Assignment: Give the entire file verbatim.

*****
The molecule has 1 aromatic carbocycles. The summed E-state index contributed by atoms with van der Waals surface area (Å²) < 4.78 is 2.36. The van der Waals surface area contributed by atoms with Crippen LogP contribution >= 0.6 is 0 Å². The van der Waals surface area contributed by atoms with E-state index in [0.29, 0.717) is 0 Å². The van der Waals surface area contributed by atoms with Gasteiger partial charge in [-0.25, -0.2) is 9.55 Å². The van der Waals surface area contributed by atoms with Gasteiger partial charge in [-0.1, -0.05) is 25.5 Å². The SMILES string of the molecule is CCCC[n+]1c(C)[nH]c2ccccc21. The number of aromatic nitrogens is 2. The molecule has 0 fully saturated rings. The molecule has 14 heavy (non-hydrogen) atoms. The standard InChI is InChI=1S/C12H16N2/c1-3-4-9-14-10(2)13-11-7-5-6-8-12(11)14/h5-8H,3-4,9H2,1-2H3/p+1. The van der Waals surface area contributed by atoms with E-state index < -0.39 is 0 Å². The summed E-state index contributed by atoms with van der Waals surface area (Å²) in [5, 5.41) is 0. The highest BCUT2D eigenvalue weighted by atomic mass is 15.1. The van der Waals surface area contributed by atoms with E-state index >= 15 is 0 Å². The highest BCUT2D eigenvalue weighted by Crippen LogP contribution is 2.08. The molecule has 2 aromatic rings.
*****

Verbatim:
The molecule has 1 aromatic carbocycles. The summed E-state index contributed by atoms with van der Waals surface area (Å²) < 4.78 is 2.36. The van der Waals surface area contributed by atoms with Crippen LogP contribution >= 0.6 is 0 Å². The van der Waals surface area contributed by atoms with E-state index in [0.29, 0.717) is 0 Å². The van der Waals surface area contributed by atoms with Gasteiger partial charge in [-0.25, -0.2) is 9.55 Å². The van der Waals surface area contributed by atoms with Gasteiger partial charge in [-0.1, -0.05) is 25.5 Å². The SMILES string of the molecule is CCCC[n+]1c(C)[nH]c2ccccc21. The number of aromatic nitrogens is 2. The molecule has 0 fully saturated rings. The molecule has 14 heavy (non-hydrogen) atoms. The standard InChI is InChI=1S/C12H16N2/c1-3-4-9-14-10(2)13-11-7-5-6-8-12(11)14/h5-8H,3-4,9H2,1-2H3/p+1. The van der Waals surface area contributed by atoms with E-state index < -0.39 is 0 Å². The summed E-state index contributed by atoms with van der Waals surface area (Å²) in [5, 5.41) is 0. The highest BCUT2D eigenvalue weighted by atomic mass is 15.1. The van der Waals surface area contributed by atoms with E-state index >= 15 is 0 Å². The highest BCUT2D eigenvalue weighted by Crippen LogP contribution is 2.08. The molecule has 2 aromatic rings.